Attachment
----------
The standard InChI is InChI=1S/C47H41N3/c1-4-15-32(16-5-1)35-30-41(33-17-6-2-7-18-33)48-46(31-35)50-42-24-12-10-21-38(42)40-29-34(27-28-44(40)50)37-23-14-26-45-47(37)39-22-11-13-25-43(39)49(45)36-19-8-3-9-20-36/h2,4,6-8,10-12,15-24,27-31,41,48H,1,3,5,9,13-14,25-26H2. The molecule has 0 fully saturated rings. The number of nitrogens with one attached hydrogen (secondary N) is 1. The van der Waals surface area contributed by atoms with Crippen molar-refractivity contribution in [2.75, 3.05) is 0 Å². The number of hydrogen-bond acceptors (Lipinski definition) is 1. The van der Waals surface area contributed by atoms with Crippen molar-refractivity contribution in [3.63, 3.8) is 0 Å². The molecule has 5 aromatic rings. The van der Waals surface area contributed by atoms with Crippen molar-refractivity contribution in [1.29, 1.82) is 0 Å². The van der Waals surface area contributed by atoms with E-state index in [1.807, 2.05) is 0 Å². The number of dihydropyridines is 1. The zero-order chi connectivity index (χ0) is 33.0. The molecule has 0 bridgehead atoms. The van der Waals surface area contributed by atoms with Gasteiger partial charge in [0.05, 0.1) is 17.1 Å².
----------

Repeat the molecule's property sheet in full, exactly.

The standard InChI is InChI=1S/C47H41N3/c1-4-15-32(16-5-1)35-30-41(33-17-6-2-7-18-33)48-46(31-35)50-42-24-12-10-21-38(42)40-29-34(27-28-44(40)50)37-23-14-26-45-47(37)39-22-11-13-25-43(39)49(45)36-19-8-3-9-20-36/h2,4,6-8,10-12,15-24,27-31,41,48H,1,3,5,9,13-14,25-26H2. The molecule has 0 fully saturated rings. The number of nitrogens with one attached hydrogen (secondary N) is 1. The van der Waals surface area contributed by atoms with Crippen molar-refractivity contribution in [2.75, 3.05) is 0 Å². The number of hydrogen-bond acceptors (Lipinski definition) is 1. The van der Waals surface area contributed by atoms with Crippen molar-refractivity contribution in [3.63, 3.8) is 0 Å². The molecule has 5 aromatic rings. The van der Waals surface area contributed by atoms with Crippen molar-refractivity contribution in [1.29, 1.82) is 0 Å². The van der Waals surface area contributed by atoms with E-state index in [1.807, 2.05) is 0 Å². The number of dihydropyridines is 1. The zero-order chi connectivity index (χ0) is 33.0. The molecule has 0 bridgehead atoms. The van der Waals surface area contributed by atoms with Gasteiger partial charge in [0.05, 0.1) is 17.1 Å².